View of the east facade of the Roman wall with the Saint-Sernin Tower in the right foreground.
LATE EMPIRE WALL
is a horseshoe shaped Gallo-Roman tower on the eastern face
of the fortification. The bond
is typical of Late Empire masonry, with alternating rows of
small sandstone blocks and regular layers of brick. The tower
originally had roman
arch windows. The masonry bosses
at the top of these arches clearly attest to the work of the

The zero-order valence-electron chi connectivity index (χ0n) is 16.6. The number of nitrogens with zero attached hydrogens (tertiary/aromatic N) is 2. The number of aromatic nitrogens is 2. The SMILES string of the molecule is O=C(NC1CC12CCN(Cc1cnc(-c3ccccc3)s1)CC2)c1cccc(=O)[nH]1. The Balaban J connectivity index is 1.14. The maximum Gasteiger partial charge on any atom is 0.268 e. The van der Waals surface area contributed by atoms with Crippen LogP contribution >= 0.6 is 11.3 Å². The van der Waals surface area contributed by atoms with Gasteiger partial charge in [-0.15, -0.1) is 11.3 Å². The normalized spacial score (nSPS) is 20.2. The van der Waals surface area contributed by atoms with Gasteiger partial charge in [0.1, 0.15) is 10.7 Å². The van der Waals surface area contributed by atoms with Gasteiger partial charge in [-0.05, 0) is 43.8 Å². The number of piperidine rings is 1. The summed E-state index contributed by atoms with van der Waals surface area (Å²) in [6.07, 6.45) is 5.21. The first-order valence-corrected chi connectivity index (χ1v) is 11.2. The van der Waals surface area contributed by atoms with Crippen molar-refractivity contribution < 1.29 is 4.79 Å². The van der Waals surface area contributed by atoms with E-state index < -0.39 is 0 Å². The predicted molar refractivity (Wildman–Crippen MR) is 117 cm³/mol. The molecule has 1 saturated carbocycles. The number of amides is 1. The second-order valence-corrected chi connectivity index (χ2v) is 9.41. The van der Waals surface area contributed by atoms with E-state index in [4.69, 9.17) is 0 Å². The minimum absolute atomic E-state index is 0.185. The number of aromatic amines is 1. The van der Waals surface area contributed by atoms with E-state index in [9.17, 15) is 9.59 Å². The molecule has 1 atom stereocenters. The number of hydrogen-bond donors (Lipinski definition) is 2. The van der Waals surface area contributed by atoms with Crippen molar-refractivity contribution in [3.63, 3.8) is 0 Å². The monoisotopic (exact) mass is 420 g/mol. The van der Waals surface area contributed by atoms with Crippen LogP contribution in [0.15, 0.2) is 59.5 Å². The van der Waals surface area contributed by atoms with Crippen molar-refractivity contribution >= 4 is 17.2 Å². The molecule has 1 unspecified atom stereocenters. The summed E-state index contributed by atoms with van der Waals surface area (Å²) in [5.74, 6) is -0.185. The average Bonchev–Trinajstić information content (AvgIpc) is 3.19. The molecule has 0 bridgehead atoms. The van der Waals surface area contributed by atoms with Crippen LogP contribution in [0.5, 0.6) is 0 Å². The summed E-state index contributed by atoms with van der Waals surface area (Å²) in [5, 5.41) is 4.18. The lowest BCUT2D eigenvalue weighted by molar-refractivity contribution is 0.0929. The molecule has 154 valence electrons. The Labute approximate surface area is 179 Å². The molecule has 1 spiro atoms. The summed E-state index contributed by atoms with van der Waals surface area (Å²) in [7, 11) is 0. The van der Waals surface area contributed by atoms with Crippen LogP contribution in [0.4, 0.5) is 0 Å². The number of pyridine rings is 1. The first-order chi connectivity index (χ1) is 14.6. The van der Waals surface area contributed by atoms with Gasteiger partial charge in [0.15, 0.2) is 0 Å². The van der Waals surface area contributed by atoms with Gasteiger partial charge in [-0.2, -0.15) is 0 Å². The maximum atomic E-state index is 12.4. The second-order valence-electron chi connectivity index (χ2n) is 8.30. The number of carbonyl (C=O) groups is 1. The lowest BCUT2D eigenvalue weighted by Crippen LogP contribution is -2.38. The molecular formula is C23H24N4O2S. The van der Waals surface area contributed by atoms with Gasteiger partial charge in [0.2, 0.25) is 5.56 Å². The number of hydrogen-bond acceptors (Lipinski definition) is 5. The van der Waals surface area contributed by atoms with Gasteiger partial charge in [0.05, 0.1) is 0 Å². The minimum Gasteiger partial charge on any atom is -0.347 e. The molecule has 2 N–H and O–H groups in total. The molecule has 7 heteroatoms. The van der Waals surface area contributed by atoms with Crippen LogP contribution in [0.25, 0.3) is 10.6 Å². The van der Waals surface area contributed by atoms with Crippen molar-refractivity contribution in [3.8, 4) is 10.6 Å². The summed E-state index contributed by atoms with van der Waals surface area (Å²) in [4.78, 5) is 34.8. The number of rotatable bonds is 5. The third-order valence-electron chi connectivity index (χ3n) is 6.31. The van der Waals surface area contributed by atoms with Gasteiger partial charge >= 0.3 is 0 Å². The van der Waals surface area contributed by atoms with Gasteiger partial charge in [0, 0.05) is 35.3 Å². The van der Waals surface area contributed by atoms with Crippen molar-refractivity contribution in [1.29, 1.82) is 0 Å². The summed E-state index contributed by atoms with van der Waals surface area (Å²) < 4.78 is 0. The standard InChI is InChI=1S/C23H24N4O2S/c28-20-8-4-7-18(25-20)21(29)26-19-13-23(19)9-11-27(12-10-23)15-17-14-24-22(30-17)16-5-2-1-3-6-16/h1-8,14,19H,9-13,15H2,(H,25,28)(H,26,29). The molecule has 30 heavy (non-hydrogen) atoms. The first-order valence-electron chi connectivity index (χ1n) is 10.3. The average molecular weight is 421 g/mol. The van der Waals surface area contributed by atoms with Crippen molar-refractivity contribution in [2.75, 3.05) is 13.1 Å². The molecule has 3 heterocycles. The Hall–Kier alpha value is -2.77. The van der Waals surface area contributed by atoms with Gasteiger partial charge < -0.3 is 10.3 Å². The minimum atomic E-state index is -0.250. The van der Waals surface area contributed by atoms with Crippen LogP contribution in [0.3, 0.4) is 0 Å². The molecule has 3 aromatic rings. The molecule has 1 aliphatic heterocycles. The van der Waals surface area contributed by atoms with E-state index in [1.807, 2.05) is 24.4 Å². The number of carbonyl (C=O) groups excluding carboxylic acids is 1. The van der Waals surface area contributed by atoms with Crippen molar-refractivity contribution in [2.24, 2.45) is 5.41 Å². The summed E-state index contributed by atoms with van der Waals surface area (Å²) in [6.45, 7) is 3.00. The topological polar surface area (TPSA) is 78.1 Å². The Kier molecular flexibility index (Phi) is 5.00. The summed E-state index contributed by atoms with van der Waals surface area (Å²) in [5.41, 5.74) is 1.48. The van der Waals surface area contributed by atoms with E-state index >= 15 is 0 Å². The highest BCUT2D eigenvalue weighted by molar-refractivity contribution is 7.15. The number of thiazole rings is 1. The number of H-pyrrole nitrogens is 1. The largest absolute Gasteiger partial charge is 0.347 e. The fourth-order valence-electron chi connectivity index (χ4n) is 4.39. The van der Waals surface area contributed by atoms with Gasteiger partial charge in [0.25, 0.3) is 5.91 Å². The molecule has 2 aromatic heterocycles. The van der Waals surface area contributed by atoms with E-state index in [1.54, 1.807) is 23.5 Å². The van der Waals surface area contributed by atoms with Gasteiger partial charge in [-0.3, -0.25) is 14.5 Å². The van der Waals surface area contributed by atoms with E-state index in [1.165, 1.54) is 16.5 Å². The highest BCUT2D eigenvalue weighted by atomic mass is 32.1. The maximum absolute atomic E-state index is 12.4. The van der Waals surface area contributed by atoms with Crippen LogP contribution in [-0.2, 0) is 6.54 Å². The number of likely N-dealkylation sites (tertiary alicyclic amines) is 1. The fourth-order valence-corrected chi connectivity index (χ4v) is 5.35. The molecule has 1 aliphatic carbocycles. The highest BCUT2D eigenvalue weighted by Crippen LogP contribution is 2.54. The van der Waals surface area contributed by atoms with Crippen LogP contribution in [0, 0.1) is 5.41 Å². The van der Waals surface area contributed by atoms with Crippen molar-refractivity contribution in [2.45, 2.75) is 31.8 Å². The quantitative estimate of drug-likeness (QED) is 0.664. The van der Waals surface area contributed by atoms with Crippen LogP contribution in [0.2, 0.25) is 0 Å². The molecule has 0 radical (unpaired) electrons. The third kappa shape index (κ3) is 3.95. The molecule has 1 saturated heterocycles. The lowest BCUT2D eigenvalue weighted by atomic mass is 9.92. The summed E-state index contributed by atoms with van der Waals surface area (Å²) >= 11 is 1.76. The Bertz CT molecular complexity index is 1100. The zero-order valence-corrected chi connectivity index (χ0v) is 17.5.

royal engineers who fortified the ancient curtain
walls with crenellated parapets at the end of the XIIIth
The tower served as the nave of Saint-Sernin Church which was
built against the rampart in the XIIIth Century and destroyed
during the French Revolution. In the XVth Century a large tracery
window was made in the ancient stonework.